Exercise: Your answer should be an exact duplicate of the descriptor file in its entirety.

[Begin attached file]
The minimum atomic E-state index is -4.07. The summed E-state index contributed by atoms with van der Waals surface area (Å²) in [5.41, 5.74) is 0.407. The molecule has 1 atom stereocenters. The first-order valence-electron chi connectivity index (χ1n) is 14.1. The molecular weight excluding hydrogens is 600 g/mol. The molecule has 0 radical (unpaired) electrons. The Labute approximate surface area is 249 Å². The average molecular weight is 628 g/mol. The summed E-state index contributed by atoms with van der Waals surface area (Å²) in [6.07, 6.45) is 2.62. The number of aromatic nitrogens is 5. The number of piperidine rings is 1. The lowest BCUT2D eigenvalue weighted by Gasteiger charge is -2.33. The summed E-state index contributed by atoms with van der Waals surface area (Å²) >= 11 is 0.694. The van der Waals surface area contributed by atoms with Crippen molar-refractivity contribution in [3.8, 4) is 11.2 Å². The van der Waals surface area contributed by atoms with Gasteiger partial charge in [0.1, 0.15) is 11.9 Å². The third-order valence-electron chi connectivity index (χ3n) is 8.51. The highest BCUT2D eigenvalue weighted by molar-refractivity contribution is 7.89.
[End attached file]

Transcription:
The minimum atomic E-state index is -4.07. The summed E-state index contributed by atoms with van der Waals surface area (Å²) in [5.41, 5.74) is 0.407. The molecule has 1 atom stereocenters. The first-order valence-electron chi connectivity index (χ1n) is 14.1. The molecular weight excluding hydrogens is 600 g/mol. The molecule has 0 radical (unpaired) electrons. The Labute approximate surface area is 249 Å². The average molecular weight is 628 g/mol. The summed E-state index contributed by atoms with van der Waals surface area (Å²) in [6.07, 6.45) is 2.62. The number of aromatic nitrogens is 5. The number of piperidine rings is 1. The lowest BCUT2D eigenvalue weighted by Gasteiger charge is -2.33. The summed E-state index contributed by atoms with van der Waals surface area (Å²) >= 11 is 0.694. The van der Waals surface area contributed by atoms with Crippen molar-refractivity contribution in [3.8, 4) is 11.2 Å². The van der Waals surface area contributed by atoms with Gasteiger partial charge in [0.1, 0.15) is 11.9 Å². The third-order valence-electron chi connectivity index (χ3n) is 8.51. The highest BCUT2D eigenvalue weighted by molar-refractivity contribution is 7.89.